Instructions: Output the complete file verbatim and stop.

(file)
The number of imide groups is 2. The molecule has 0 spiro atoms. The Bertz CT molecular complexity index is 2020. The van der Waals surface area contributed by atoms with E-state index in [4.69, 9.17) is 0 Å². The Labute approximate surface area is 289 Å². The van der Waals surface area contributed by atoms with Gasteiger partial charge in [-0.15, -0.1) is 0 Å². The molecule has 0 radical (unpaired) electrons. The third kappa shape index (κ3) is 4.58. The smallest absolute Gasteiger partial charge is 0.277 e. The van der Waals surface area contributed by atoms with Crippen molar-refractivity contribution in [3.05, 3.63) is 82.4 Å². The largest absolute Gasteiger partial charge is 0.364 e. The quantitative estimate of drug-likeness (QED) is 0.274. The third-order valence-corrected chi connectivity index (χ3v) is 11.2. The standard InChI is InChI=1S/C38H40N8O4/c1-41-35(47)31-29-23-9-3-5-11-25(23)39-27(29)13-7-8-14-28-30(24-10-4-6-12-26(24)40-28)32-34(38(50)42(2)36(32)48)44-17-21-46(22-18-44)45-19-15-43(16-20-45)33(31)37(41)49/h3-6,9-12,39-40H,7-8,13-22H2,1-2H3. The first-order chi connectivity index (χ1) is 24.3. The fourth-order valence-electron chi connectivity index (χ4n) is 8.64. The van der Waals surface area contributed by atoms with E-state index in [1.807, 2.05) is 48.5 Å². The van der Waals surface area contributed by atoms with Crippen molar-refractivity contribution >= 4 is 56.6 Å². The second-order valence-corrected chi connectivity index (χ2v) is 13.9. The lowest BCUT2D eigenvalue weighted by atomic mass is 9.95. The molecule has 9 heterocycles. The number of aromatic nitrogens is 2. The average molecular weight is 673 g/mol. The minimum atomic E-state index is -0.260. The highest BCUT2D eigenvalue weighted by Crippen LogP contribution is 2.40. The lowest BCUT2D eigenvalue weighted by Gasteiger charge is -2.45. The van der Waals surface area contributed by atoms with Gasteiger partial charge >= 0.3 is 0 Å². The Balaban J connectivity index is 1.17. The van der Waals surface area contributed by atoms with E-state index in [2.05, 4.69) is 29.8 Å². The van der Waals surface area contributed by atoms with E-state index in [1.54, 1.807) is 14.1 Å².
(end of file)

The number of imide groups is 2. The molecule has 0 spiro atoms. The Bertz CT molecular complexity index is 2020. The van der Waals surface area contributed by atoms with E-state index in [4.69, 9.17) is 0 Å². The Labute approximate surface area is 289 Å². The van der Waals surface area contributed by atoms with Gasteiger partial charge in [-0.15, -0.1) is 0 Å². The molecule has 0 radical (unpaired) electrons. The third kappa shape index (κ3) is 4.58. The smallest absolute Gasteiger partial charge is 0.277 e. The van der Waals surface area contributed by atoms with Crippen molar-refractivity contribution in [3.05, 3.63) is 82.4 Å². The largest absolute Gasteiger partial charge is 0.364 e. The quantitative estimate of drug-likeness (QED) is 0.274. The third-order valence-corrected chi connectivity index (χ3v) is 11.2. The standard InChI is InChI=1S/C38H40N8O4/c1-41-35(47)31-29-23-9-3-5-11-25(23)39-27(29)13-7-8-14-28-30(24-10-4-6-12-26(24)40-28)32-34(38(50)42(2)36(32)48)44-17-21-46(22-18-44)45-19-15-43(16-20-45)33(31)37(41)49/h3-6,9-12,39-40H,7-8,13-22H2,1-2H3. The first-order chi connectivity index (χ1) is 24.3. The fourth-order valence-electron chi connectivity index (χ4n) is 8.64. The van der Waals surface area contributed by atoms with E-state index in [1.807, 2.05) is 48.5 Å². The van der Waals surface area contributed by atoms with Crippen molar-refractivity contribution >= 4 is 56.6 Å². The second-order valence-corrected chi connectivity index (χ2v) is 13.9. The lowest BCUT2D eigenvalue weighted by atomic mass is 9.95. The molecule has 9 heterocycles. The number of aromatic nitrogens is 2. The average molecular weight is 673 g/mol. The minimum atomic E-state index is -0.260. The highest BCUT2D eigenvalue weighted by Crippen LogP contribution is 2.40. The lowest BCUT2D eigenvalue weighted by Gasteiger charge is -2.45. The van der Waals surface area contributed by atoms with Gasteiger partial charge >= 0.3 is 0 Å². The Balaban J connectivity index is 1.17. The van der Waals surface area contributed by atoms with E-state index in [2.05, 4.69) is 29.8 Å². The van der Waals surface area contributed by atoms with E-state index in [1.54, 1.807) is 14.1 Å².